The State of the Yankees: Post-Winter Meetings Edition

David Robertson

The 2015 Yankees are starting to come together. Maybe not necessarily in the way I hoped they would be coming together, but at least they are coming together and some of the questions are being answered and the holes being filled.

Before the winter meetings started, I wrote The State of the Yankees: Winter Meetings Edition and commented on Brian Cashman’s recent comments to Mike Francesa. Now that the winter meetings are over, I thought it would be good to look at the current state of the team now that it’s more of a team by looking at three Yankees-related players to sign in the last week.

Let’s start with the worst part of the past week and work out way up, so that we can end things on a positive note.

The Ugly
David Robertson should have never been a free agent. He should have been taken care of prior to the end of the 2014 season and therefore he shouldn’t be the White Sox closer right now. But the Yankees gambled and lost with a homegrown impending free agent and decided to make a lateral move by bringing in Andrew Miller, who is pretty much a left-handed Robertson. I wanted both Robertson and Miller this offseason and if I had my pick between the two, I would have picked Robertson, but the Yankees got only one and now their bullpen is in the same shape it was in last year. It’s currently Dellin Betances and Andrew Miller and then the Goof Troop, which features a combination of Shawn Kelley and Adam Warren, neither of which I would trust to tell me the day of the week. Maybe Justin Wilson ends up being reliable or someone else steps up and becomes a trusted commodity for 2015 since the majority of relievers work on a year-to-year consistence basis. But if no one steps up, on the days when Betances or Miller are unavailable, it’s going to be another mental and emotional grind watching the Yankees’ latest collection of misfits try to navigate their way through the final outs of games the Yankees are winning.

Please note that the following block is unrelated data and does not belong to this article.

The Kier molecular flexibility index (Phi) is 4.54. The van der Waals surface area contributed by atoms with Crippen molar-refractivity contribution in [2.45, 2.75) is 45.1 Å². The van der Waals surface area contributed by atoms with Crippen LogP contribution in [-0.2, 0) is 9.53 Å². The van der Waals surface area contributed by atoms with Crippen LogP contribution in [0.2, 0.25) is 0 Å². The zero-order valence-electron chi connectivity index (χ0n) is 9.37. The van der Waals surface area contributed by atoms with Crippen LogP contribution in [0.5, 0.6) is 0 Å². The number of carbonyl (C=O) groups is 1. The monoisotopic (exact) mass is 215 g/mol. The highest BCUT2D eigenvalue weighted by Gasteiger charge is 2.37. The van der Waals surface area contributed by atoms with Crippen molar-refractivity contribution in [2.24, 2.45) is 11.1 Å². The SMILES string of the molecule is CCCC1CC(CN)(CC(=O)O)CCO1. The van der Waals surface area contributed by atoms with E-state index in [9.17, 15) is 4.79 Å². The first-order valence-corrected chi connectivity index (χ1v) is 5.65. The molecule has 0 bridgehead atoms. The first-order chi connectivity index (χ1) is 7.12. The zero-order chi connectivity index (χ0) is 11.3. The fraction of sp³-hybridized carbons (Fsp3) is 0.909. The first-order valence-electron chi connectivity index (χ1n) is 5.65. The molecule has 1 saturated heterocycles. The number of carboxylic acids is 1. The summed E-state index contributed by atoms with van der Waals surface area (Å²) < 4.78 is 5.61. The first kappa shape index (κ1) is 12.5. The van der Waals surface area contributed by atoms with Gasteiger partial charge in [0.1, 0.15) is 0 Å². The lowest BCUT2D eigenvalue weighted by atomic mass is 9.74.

The idea of having Robertson and Betances and Miller to lock up games after the sixth and asking a rotation that aside from Masahiro Tanaka has trouble going past the sixth inning anyway is such a beautiful idea that it makes me physically sick to think that it could have happened and now it won’t. And it could have easily happened. The White Sox gave Robertson four years and $46 million. The Yankees gave Andrew Miller four years and $36 million. So for $46 million, the Yankees could have had the best on-paper bullpen in the entire league and arguably their best bullpen since … well, ever. If you think $46 million is a lot of money to give to someone to pitch about 65 innings, just remember that last year, the Yankees gave a five-year, $85 million deal to Brian McCann with catcher being the deepest position in their farm system, three years and $45 million to a then-36-year-old Carlos Beltran and oddly enough he broke down, couldn’t throw a baseball and played in only 109 games and seven years, $153 million to Jacoby Ellsbury, which was money that could have been used to re-sign Robinson Cano. The Yankees could have re-signed Robertson, they just didn’t want to, and I’m not sure why.

So, goodbye, David Robertson. I will remember him becoming David “Copperfield” Robertson (it has always worked better than those who use “Houdini”) in Game 2 of the 2009 ALDS when he escaped the bases-loaded, no-out jam to extend the game before Mark Teixeira’s walk-off home run, which to date is one of only about two or three positive things Teixeira has done in four postseasons with the Yankees. Robertson proved himself as a middle reliever, the go-to seventh-inning guy, the best setup man in the league and then one of the most reliable closers in the game. Goodbye, David Robertson. You will be missed.

The Bad